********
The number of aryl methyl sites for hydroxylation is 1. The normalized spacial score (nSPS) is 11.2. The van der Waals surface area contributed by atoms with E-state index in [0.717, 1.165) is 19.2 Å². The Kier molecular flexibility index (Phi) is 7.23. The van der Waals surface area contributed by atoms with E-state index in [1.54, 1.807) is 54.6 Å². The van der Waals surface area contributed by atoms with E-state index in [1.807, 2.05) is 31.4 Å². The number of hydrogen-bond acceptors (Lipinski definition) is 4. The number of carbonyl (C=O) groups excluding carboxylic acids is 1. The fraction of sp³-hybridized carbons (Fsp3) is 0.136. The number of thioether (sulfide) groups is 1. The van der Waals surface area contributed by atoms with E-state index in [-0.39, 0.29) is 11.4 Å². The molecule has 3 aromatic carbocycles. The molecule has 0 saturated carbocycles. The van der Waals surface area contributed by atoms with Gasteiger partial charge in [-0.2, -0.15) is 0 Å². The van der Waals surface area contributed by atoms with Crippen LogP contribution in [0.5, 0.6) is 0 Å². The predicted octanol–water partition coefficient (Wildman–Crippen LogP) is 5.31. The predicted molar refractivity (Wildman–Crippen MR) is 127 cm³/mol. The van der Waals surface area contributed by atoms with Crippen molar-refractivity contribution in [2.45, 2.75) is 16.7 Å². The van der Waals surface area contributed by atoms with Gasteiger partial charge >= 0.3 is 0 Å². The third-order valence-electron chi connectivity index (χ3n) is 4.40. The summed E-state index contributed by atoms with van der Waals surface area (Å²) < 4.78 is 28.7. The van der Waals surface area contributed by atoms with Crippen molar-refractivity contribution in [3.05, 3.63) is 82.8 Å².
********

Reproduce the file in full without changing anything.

The number of aryl methyl sites for hydroxylation is 1. The normalized spacial score (nSPS) is 11.2. The van der Waals surface area contributed by atoms with E-state index in [0.717, 1.165) is 19.2 Å². The Kier molecular flexibility index (Phi) is 7.23. The van der Waals surface area contributed by atoms with E-state index in [1.54, 1.807) is 54.6 Å². The van der Waals surface area contributed by atoms with E-state index in [1.807, 2.05) is 31.4 Å². The number of hydrogen-bond acceptors (Lipinski definition) is 4. The number of carbonyl (C=O) groups excluding carboxylic acids is 1. The fraction of sp³-hybridized carbons (Fsp3) is 0.136. The number of thioether (sulfide) groups is 1. The van der Waals surface area contributed by atoms with E-state index in [-0.39, 0.29) is 11.4 Å². The molecule has 3 aromatic carbocycles. The molecule has 0 saturated carbocycles. The van der Waals surface area contributed by atoms with Gasteiger partial charge in [-0.2, -0.15) is 0 Å². The van der Waals surface area contributed by atoms with Crippen LogP contribution in [0.5, 0.6) is 0 Å². The predicted octanol–water partition coefficient (Wildman–Crippen LogP) is 5.31. The predicted molar refractivity (Wildman–Crippen MR) is 127 cm³/mol. The van der Waals surface area contributed by atoms with Crippen molar-refractivity contribution in [2.45, 2.75) is 16.7 Å². The van der Waals surface area contributed by atoms with Gasteiger partial charge >= 0.3 is 0 Å². The third-order valence-electron chi connectivity index (χ3n) is 4.40. The summed E-state index contributed by atoms with van der Waals surface area (Å²) < 4.78 is 28.7. The van der Waals surface area contributed by atoms with Crippen molar-refractivity contribution in [3.05, 3.63) is 82.8 Å².